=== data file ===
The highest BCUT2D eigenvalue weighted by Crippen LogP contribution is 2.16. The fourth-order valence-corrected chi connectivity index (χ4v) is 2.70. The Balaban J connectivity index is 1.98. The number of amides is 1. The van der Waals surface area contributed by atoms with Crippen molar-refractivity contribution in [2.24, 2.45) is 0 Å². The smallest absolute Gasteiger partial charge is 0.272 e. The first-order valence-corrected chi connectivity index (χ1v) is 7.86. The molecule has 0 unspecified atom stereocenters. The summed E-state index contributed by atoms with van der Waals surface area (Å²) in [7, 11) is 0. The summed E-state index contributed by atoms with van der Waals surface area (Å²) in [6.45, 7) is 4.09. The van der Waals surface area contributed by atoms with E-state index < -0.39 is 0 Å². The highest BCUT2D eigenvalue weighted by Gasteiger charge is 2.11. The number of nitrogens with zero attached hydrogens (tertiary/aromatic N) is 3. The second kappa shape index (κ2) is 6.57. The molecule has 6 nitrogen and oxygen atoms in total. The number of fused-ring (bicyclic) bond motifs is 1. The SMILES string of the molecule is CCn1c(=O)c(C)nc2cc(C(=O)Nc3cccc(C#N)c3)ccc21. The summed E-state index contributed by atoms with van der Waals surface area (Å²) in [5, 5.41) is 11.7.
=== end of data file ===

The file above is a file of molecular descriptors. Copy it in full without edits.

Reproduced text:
The highest BCUT2D eigenvalue weighted by Crippen LogP contribution is 2.16. The fourth-order valence-corrected chi connectivity index (χ4v) is 2.70. The Balaban J connectivity index is 1.98. The number of amides is 1. The van der Waals surface area contributed by atoms with Crippen molar-refractivity contribution in [2.24, 2.45) is 0 Å². The smallest absolute Gasteiger partial charge is 0.272 e. The first-order valence-corrected chi connectivity index (χ1v) is 7.86. The molecule has 0 unspecified atom stereocenters. The summed E-state index contributed by atoms with van der Waals surface area (Å²) in [7, 11) is 0. The summed E-state index contributed by atoms with van der Waals surface area (Å²) in [6.45, 7) is 4.09. The van der Waals surface area contributed by atoms with E-state index < -0.39 is 0 Å². The highest BCUT2D eigenvalue weighted by Gasteiger charge is 2.11. The number of nitrogens with zero attached hydrogens (tertiary/aromatic N) is 3. The second kappa shape index (κ2) is 6.57. The molecule has 6 nitrogen and oxygen atoms in total. The number of fused-ring (bicyclic) bond motifs is 1. The SMILES string of the molecule is CCn1c(=O)c(C)nc2cc(C(=O)Nc3cccc(C#N)c3)ccc21. The summed E-state index contributed by atoms with van der Waals surface area (Å²) in [5, 5.41) is 11.7.